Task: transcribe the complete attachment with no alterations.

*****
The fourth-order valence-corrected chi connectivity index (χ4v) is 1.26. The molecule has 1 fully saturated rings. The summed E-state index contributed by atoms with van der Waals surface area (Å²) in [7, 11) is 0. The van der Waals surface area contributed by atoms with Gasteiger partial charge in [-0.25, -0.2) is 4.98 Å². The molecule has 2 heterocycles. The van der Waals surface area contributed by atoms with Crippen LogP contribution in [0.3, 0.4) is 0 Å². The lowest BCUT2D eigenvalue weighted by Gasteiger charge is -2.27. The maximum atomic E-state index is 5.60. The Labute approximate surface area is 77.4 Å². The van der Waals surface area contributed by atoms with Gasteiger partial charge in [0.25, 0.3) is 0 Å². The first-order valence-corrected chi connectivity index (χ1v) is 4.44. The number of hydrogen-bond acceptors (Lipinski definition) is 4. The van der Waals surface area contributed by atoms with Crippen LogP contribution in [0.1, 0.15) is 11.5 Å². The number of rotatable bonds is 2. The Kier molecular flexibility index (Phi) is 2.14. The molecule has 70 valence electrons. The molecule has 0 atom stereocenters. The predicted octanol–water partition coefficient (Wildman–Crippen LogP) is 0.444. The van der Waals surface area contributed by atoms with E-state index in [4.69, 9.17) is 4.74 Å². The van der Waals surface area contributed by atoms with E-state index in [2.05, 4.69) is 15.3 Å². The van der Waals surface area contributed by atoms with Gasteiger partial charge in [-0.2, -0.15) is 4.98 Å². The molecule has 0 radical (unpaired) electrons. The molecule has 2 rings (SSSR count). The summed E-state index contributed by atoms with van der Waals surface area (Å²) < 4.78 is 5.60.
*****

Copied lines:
The fourth-order valence-corrected chi connectivity index (χ4v) is 1.26. The molecule has 1 fully saturated rings. The summed E-state index contributed by atoms with van der Waals surface area (Å²) in [7, 11) is 0. The van der Waals surface area contributed by atoms with Gasteiger partial charge in [-0.25, -0.2) is 4.98 Å². The molecule has 2 heterocycles. The van der Waals surface area contributed by atoms with Crippen LogP contribution in [0.3, 0.4) is 0 Å². The lowest BCUT2D eigenvalue weighted by Gasteiger charge is -2.27. The maximum atomic E-state index is 5.60. The Labute approximate surface area is 77.4 Å². The van der Waals surface area contributed by atoms with Gasteiger partial charge in [0.25, 0.3) is 0 Å². The first-order valence-corrected chi connectivity index (χ1v) is 4.44. The number of hydrogen-bond acceptors (Lipinski definition) is 4. The van der Waals surface area contributed by atoms with Crippen LogP contribution in [0.1, 0.15) is 11.5 Å². The number of rotatable bonds is 2. The Kier molecular flexibility index (Phi) is 2.14. The molecule has 70 valence electrons. The molecule has 0 atom stereocenters. The predicted octanol–water partition coefficient (Wildman–Crippen LogP) is 0.444. The van der Waals surface area contributed by atoms with E-state index in [4.69, 9.17) is 4.74 Å². The van der Waals surface area contributed by atoms with E-state index in [2.05, 4.69) is 15.3 Å². The van der Waals surface area contributed by atoms with Gasteiger partial charge in [-0.2, -0.15) is 4.98 Å². The molecule has 0 radical (unpaired) electrons. The molecule has 2 rings (SSSR count). The summed E-state index contributed by atoms with van der Waals surface area (Å²) < 4.78 is 5.60.